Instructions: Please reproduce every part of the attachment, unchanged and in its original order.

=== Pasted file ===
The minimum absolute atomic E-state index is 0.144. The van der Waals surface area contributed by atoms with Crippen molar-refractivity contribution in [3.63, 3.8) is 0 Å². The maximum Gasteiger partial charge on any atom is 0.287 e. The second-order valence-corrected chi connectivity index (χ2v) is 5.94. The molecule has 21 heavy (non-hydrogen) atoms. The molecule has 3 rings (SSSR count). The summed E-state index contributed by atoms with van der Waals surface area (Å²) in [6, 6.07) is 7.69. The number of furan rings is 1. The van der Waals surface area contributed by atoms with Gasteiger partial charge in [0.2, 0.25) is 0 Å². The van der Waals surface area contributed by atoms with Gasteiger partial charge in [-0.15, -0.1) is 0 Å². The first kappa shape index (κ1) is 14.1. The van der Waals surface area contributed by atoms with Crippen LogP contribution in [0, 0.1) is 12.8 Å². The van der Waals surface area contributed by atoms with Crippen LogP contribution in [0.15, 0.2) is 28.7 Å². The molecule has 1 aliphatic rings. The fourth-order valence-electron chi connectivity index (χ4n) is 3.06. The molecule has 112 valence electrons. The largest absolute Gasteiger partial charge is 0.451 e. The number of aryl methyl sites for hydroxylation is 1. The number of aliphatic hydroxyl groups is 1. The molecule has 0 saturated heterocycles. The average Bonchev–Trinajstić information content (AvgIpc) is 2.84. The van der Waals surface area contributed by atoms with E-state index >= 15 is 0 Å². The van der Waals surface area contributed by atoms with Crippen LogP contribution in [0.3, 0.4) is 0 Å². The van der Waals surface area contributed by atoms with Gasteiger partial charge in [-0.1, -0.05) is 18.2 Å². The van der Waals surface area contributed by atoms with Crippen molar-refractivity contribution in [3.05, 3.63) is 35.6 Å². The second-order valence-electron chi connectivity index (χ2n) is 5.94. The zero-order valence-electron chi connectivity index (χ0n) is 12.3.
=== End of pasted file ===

The minimum absolute atomic E-state index is 0.144. The van der Waals surface area contributed by atoms with Crippen molar-refractivity contribution in [3.63, 3.8) is 0 Å². The maximum Gasteiger partial charge on any atom is 0.287 e. The second-order valence-corrected chi connectivity index (χ2v) is 5.94. The molecule has 21 heavy (non-hydrogen) atoms. The molecule has 3 rings (SSSR count). The summed E-state index contributed by atoms with van der Waals surface area (Å²) in [6, 6.07) is 7.69. The number of furan rings is 1. The van der Waals surface area contributed by atoms with Gasteiger partial charge in [0.2, 0.25) is 0 Å². The van der Waals surface area contributed by atoms with Gasteiger partial charge in [-0.15, -0.1) is 0 Å². The first kappa shape index (κ1) is 14.1. The van der Waals surface area contributed by atoms with Crippen LogP contribution in [0, 0.1) is 12.8 Å². The van der Waals surface area contributed by atoms with Crippen LogP contribution in [0.15, 0.2) is 28.7 Å². The molecule has 1 aliphatic rings. The fourth-order valence-electron chi connectivity index (χ4n) is 3.06. The molecule has 112 valence electrons. The largest absolute Gasteiger partial charge is 0.451 e. The number of aryl methyl sites for hydroxylation is 1. The number of aliphatic hydroxyl groups is 1. The molecule has 0 saturated heterocycles. The average Bonchev–Trinajstić information content (AvgIpc) is 2.84. The van der Waals surface area contributed by atoms with E-state index >= 15 is 0 Å². The van der Waals surface area contributed by atoms with Crippen LogP contribution in [0.3, 0.4) is 0 Å². The van der Waals surface area contributed by atoms with Gasteiger partial charge in [-0.1, -0.05) is 18.2 Å². The van der Waals surface area contributed by atoms with Crippen molar-refractivity contribution in [3.05, 3.63) is 35.6 Å². The second-order valence-electron chi connectivity index (χ2n) is 5.94. The zero-order valence-electron chi connectivity index (χ0n) is 12.3.